"And then when we came back, we couldn't find you.   We were looking but we couldn't see you.   You were too low in the water.   Pablo was nervous.   He tried to hide it but I could see it in his eyes.   Miguelito wouldn't even look at me."   

     She cleared her throat and swallowed.  

     "It was Miguelito who saw you when you raised your head," she said, her voice breaking.   She looked at her watch.   "You were alone in the water nearly forty minutes."   Her eyes found his. She wore no make-up; her hair was wet and matted.   It must have been hell for her, he thought, all this plus her migraine and told himself no way Pablo would have pulled a stunt like that if he'd been in the boat.    

     He watched the divers haul themselves up the ladder and Pablo there to help them, bantering, obsequious.   It disgusted Mitchel, the way he was working them for tips.   He could see the divers were pissed by the way they brushed Pablo off.   They just shed their gear and sat silent as Miguelito skidooed the boat around and headed back to shore.   Pablo sat next to the fishing pole and Mitchel vowed he would throw it into the sea if he so much as touched it.  

     The men from Boston began to talk among themselves.   Mitchel remembered they hadn't had time to introduce themselves.   Leila and he had arrived late to the dock.   The boat was waiting.   Mitchel only knew they were from Boston because Pablo had mentioned it.   Then one of them came and sat beside him.   He said his name was Russell then gave a long glance to sea.   Mitchel followed his eyes to where gulls were kiting the wake to see if anything edible churned up.

     "What Pablo did to us and especially you out there today, was not only negligent but completely unconscionable," Russell finally said.   "I'm going to smear this guy's name all over the Internet.   I'm a lawyer.   If this were the States, you'd be looking for someone like me so you could sue his ass.   But that's not the way it works down here.   You can bet he's got no insurance, none of them do, and what he makes in a year, I make in a week.   It may be only a gesture but we're not giving this bastard a tip.   That will hurt them more than you think.   You do whatever you want."

     Mitchel could see there was something unsaid by the thoughtful way Russell tapped his front teeth on his lower lip.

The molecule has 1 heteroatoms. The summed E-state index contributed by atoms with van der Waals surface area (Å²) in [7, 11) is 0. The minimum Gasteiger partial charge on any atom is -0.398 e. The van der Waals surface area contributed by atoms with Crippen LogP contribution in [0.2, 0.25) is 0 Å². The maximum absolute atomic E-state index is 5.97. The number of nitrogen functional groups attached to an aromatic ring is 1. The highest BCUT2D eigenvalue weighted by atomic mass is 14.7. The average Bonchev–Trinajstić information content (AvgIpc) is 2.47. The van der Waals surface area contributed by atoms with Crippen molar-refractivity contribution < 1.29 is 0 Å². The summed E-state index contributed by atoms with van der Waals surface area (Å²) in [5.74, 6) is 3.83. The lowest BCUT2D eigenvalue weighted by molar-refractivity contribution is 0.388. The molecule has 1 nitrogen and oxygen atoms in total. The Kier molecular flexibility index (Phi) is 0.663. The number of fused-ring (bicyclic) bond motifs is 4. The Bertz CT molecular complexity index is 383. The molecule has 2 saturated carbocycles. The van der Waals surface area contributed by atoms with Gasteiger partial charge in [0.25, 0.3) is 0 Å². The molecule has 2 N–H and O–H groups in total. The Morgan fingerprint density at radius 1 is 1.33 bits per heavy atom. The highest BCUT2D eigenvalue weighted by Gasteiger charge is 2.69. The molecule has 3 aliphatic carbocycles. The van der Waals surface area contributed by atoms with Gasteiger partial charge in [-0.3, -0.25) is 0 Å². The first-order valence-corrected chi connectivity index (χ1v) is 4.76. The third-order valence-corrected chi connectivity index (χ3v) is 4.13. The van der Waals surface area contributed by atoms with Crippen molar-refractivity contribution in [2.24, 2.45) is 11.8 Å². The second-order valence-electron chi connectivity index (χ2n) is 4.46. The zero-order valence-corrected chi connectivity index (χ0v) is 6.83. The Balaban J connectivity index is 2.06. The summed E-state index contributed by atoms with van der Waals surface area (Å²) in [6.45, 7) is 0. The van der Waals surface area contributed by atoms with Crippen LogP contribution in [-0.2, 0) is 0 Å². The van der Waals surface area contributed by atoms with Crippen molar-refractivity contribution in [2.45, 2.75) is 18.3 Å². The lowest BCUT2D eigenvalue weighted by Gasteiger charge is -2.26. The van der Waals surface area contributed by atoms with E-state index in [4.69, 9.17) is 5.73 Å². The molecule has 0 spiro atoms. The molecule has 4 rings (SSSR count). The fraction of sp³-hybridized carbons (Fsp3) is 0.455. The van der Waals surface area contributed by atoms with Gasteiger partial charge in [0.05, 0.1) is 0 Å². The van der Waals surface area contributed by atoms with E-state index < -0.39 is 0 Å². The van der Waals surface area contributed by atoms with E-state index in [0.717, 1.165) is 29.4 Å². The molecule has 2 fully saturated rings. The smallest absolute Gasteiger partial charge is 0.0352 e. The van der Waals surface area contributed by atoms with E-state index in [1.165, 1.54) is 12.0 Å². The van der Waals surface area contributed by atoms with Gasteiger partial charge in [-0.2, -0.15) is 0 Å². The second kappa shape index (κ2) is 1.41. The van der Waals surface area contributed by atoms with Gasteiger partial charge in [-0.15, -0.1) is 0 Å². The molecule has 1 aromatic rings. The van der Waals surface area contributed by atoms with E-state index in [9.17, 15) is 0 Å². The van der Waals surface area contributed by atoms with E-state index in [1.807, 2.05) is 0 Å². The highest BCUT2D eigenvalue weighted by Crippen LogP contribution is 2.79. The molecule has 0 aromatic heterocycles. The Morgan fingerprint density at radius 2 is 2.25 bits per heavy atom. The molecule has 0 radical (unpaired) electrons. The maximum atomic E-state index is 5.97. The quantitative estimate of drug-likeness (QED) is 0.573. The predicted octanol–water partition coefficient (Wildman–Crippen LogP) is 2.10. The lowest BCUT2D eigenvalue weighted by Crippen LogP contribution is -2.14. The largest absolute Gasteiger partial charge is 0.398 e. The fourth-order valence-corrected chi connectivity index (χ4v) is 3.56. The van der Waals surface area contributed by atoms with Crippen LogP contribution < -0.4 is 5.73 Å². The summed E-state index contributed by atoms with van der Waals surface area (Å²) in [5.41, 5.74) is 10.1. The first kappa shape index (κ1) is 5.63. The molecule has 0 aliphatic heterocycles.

"Listen buddy, we want to apologize," he said.   "We knew you were up there alone.   One of us should have gone up and stayed with you until the boat came back.   The cardinal rule of divers is, never do it alone.   The guys want me to tell you we're sorry."

     Mitchel shrugged.   "Forget about it, Russell.   Nothing happened.   I'm ok."        

      "At least then, let us buy you a drink."

     They met two hours later at a place Russell had discovered across the island--a little beach where a man barbequed shrimp and fish under a crude, open Mayan hut called a palapa.   At first, they fingered their cervezas and spoke quietly, holding back, as if they were attending a wake or sitting shiva.     But then the plates of shrimp arrived and the men from Boston loosened up and began entertaining them with stories about other dives they had either experienced or heard about that had either gone bad and ended in laughter or disaster.   Mitchel told a few funny stories about famous jazz musicians.   Leila, who had gotten the best of her headache, became involved in a long discussion about Real Estate in Boston, Real Estate being her profession.   One of the men offered to buy a beer for the person who could best grin like Miguelito.   Of course, it was Leila.   The men laughed when Leila mimed the way Mitchel looked when he played his drums--twisting her mouth to approximate his while squinting and biting her tongue.   It was a warm afternoon but Mitchel wore a sweater.   His fingers were no longer wrinkled but he was still chilled from being so long in the water.   He laughed along with them because laughter seemed fitting for the occasion.   Whenever the talk went back to the events of the day, he felt as if he were eaves dropping his own funeral.   He was certain there had been an intervention.   He should be dead.   Leila badgered them into coming back in time.   She was his guardian angel.    He moved his chair into the sun and buried his feet in the warm sand. We need to talk this day to death, he thought, so it can take its place as no more than one among many others.

     That night, as they made love for the first time since he'd been sick, as she sat on top of him rocking them both nearer and nearer, he felt again the motion of the boat.   He remembered how beautiful the day had been before he entered the water, how easily he adapted to the sea, how the boat reappeared dark upon the shining water.   He thought of the waterfall.   Palenque.   He thought of how beautiful he and Leila were together, how grateful he was they had found each other.   And as they approached climax, his arch drew up as his calf muscle tightened and he realized how truly thankful he was for everything in his life, every moment of joy, every pain and adventure, even for Pablo and Miguelito.   And then he cried her name.   Oh, Leila.   And settling into the pleasant fog of detumescence, he pulled her to him.   'Til death do us part, he remembered.   He had insisted they use those words in their marriage vows.   The cardinal rule of divers.   He was not alone.   He was happy to be alive.

    

     

Thomas Lisenbee

Thomas Lisenbee retired in 2001 from a forty-two year career as a symphonic musician (trumpet) in New York City to devote himself to his other great love, writing.  In addition to being both a Poet and a Prose Writer, Mr. Lisenbee continues to indulge his desire to perform by appearing as a spoken word artist in and around New York City.  His fiction had been published on-line at Wilmingtonblues.com and Carve.com, in print in Taj Mahal.  His story The B-63 was short-listed for the 2006 Raymond Carver Short Story Prize.  He has studied fiction writing with Julia Fierro at the Sackettstreet Writers Workshop in Brooklyn, NY and is a member of the Upper Delaware Writers' Collective.  Mr. Lisenbee divides his time between Brooklyn, NY and Lackawaxen, PA.